Friday, June 3, 2011

A Friend In Need Is A Friend Indeed. Or is it?

Who is your true friend? The one you trust enough to share your secrets with? The old childhood friend you have known for a long time? The one you hang out with the most or
feel the most comfortable with? Maybe it is the one who always comes to your assistance when times are tough? After all they say, “a friend in need is a friend indeed”.

Now, there is definitely some truth to that saying especially if we change it to “Not a friend in need, not a friend indeed”. In other words, a friend who leaves you hanging when times are tough is definitely not a true friend. But you see, most decent people I know will come to a friend's rescue when the friend is in need. Some people go out of their way to help strangers, let alone their friends. People donate money to charities or volunteer for various causes. We take pride in and enjoy acts of compassion.

So I am not convinced that helping a friend in times of need is enough qualification for receiving a “real friend” badge! (I am very easy going; aren't I?!) If you help a friend in need, it shows you are a decent, kind, and caring human being and certainly not a bad friend, but I do not believe it proves that you are a friend indeed. There is another reason I say that. In giving to a friend in need we not only feel good about our good deed, we also subconsciously feel good about the fact that we are not dealing with the same difficulty in our lives. And if we are dealing with the same pain, we feel good that we are not in it alone. I know a lot of you are going to object to that idea. I do not say it out of cynicism and for most of us it is not even a conscious feeling. But it is there. We feel lucky and grateful that we do not have the same problem or that we are not the only ones who do. So the helping comes naturally and is accompanied by a positive internal feeling. In other words, I think it is not very hard to be helpful towards a friend in need.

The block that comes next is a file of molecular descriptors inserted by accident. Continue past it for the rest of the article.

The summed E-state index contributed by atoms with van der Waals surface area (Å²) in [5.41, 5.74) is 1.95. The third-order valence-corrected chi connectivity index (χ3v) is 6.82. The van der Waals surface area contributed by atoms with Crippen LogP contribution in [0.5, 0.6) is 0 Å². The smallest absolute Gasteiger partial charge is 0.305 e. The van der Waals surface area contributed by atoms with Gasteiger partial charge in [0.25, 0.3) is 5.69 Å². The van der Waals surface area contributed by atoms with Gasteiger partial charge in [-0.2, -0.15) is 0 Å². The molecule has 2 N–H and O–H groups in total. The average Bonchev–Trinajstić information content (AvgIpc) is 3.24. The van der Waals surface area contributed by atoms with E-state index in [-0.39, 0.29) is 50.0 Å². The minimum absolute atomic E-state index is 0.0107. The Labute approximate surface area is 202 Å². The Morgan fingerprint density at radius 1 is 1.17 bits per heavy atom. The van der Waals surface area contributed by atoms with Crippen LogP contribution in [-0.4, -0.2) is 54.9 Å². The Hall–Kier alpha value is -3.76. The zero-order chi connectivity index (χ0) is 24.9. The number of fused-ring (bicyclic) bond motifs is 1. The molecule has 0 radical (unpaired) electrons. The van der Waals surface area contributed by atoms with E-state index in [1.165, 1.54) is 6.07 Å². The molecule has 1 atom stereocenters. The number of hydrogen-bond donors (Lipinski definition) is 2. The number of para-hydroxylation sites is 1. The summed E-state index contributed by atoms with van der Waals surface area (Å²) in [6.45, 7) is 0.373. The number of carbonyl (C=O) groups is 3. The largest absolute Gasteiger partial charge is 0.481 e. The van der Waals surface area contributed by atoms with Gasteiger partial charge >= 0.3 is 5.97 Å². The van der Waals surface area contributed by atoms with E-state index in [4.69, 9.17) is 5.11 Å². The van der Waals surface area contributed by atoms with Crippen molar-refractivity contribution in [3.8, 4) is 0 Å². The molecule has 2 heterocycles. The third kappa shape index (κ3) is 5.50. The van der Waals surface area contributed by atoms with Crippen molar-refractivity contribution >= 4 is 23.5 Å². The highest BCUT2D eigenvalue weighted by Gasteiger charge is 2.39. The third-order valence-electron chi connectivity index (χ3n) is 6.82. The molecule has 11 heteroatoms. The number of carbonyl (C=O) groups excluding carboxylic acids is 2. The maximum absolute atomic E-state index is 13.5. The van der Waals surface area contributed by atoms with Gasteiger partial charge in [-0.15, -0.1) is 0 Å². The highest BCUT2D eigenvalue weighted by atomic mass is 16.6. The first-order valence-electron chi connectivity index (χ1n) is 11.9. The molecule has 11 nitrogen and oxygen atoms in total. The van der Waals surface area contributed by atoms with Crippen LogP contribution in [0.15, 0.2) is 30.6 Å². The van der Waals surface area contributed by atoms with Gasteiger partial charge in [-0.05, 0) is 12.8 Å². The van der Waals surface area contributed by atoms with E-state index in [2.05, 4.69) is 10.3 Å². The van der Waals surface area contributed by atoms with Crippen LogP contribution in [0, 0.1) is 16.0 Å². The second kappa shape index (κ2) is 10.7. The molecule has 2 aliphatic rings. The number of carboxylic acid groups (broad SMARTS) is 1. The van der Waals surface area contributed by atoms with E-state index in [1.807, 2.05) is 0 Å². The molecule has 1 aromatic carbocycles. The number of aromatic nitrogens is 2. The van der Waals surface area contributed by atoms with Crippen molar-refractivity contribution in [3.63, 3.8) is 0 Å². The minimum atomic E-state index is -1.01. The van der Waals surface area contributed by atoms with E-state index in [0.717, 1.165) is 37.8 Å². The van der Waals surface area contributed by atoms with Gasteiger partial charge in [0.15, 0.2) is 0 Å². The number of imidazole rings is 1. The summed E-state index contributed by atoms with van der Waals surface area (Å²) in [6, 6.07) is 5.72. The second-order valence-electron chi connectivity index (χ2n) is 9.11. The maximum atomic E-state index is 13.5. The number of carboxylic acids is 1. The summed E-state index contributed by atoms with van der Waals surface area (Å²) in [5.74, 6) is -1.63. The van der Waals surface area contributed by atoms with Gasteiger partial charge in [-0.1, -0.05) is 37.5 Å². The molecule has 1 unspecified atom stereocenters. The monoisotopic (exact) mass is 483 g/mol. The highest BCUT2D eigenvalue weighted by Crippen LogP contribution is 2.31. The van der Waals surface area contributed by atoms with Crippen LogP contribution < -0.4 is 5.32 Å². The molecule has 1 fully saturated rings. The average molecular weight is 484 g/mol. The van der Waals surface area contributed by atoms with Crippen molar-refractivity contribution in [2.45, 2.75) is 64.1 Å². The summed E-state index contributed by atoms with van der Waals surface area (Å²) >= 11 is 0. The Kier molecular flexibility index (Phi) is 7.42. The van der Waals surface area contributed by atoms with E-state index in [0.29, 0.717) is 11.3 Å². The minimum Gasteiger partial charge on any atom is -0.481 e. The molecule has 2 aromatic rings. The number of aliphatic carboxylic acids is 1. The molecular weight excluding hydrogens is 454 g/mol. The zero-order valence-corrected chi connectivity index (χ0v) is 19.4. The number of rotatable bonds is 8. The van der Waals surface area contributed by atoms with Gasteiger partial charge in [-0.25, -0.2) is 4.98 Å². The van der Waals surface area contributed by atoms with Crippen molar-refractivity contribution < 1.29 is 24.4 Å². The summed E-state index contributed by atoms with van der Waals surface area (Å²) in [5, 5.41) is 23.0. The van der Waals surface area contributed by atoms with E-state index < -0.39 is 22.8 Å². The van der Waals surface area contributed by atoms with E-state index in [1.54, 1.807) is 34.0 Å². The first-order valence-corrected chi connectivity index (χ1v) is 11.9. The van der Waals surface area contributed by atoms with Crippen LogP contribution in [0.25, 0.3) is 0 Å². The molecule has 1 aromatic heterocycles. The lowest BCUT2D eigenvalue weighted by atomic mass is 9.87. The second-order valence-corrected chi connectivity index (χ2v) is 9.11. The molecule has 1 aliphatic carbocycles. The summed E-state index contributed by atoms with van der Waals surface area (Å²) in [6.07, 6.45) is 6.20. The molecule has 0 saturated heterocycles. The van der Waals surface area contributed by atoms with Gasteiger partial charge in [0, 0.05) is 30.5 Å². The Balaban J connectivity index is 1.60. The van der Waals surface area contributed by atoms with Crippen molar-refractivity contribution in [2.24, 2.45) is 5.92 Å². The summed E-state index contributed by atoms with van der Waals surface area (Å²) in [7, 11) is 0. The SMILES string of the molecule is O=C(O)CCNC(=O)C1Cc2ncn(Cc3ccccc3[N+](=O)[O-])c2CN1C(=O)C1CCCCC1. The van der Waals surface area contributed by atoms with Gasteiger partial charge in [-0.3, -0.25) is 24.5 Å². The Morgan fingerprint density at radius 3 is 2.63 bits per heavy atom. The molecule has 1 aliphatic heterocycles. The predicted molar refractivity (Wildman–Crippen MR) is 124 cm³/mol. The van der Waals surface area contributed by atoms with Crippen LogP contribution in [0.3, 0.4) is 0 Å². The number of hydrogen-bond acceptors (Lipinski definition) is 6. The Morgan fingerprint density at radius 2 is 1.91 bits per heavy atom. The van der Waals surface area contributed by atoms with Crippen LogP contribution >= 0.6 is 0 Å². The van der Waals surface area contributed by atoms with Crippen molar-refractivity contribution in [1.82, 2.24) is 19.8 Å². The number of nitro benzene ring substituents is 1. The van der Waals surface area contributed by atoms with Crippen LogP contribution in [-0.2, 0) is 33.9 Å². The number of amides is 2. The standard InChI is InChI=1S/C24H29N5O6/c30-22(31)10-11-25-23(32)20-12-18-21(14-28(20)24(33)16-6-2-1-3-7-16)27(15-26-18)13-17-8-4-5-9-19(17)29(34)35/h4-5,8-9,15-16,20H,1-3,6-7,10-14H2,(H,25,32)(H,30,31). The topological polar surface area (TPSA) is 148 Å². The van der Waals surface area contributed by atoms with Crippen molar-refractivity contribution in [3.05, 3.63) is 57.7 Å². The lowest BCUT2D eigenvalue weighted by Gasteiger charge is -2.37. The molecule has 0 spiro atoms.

Think about it...When you lose a family member, most acquaintances feel for you and offer help. When you lose your job, your friends call to make sure you are OK. The same goes for other mishaps like illnesses or accidents. Now think about a different scenario...How many calls do you get when you get a promotion, come back from a fantastic vacation, land a deal, meet the love of your life, or make a lot of money? How many of the people around you really want what is best for you, regardless of their own status? How many people around you really want to see you living a life of pure bliss?

As a kid I had a friend who would get mad and stop talking to me every time my parents bought me new clothes! I kid you not! Of course that was an extreme case of jealousy and that friendship, as you have probably guessed, did not last long. But that example aside -or maybe due to that experience- I now judge my friends on how happy they are for my happiness, versus, how helpful they are when I am down. Because I believe that our true friends are those who want what is best for us. True friends hold us to high standards and help us believe we deserve a happy life by cheering us along our path every time we reach a milestone.

This kind of “true friend” test seems hard to grade, I know. How can you tell if a friend is truly happy for you? How do you tell apart fair weather friends having a good time at your party, from those who are really there to celebrate with you? And let's not forget that a lot of the people who care about us get busy with their own lives when they know we are doing OK, and are not even around at good times. How can you tell if someone is truly happy for your happiness?

I do not have a definite answer to that. All I can say is that if you look for it, you will see it. It is easier to detect than it seems at first. It can be in a look, a hug, a comment, a criticism, an argument, or a smile. What comes from the heart, lands on the heart and fortunately good intentions are hard to fake, at least for most people.


1 comment:

  1. Having recently been gifted a monumental challenge, I was blown away by the respond and rallying of my friends to be there for a "friend in need". That was 2.5 months ago. Since the initial crisis period, they got busy, and stopped inquiring as to how I was (after 2 or so weeks). So I got lonely, and a little irritated and feeling forgotten. But the moment I ask, the ones that I knew were there originally, were there again. The lesson for me is that I cannot ask people to read my mind. If I share what I want, my friends "indeed" have been there for me. And I'm a lucky girl for that. I love them all. And they love me back.

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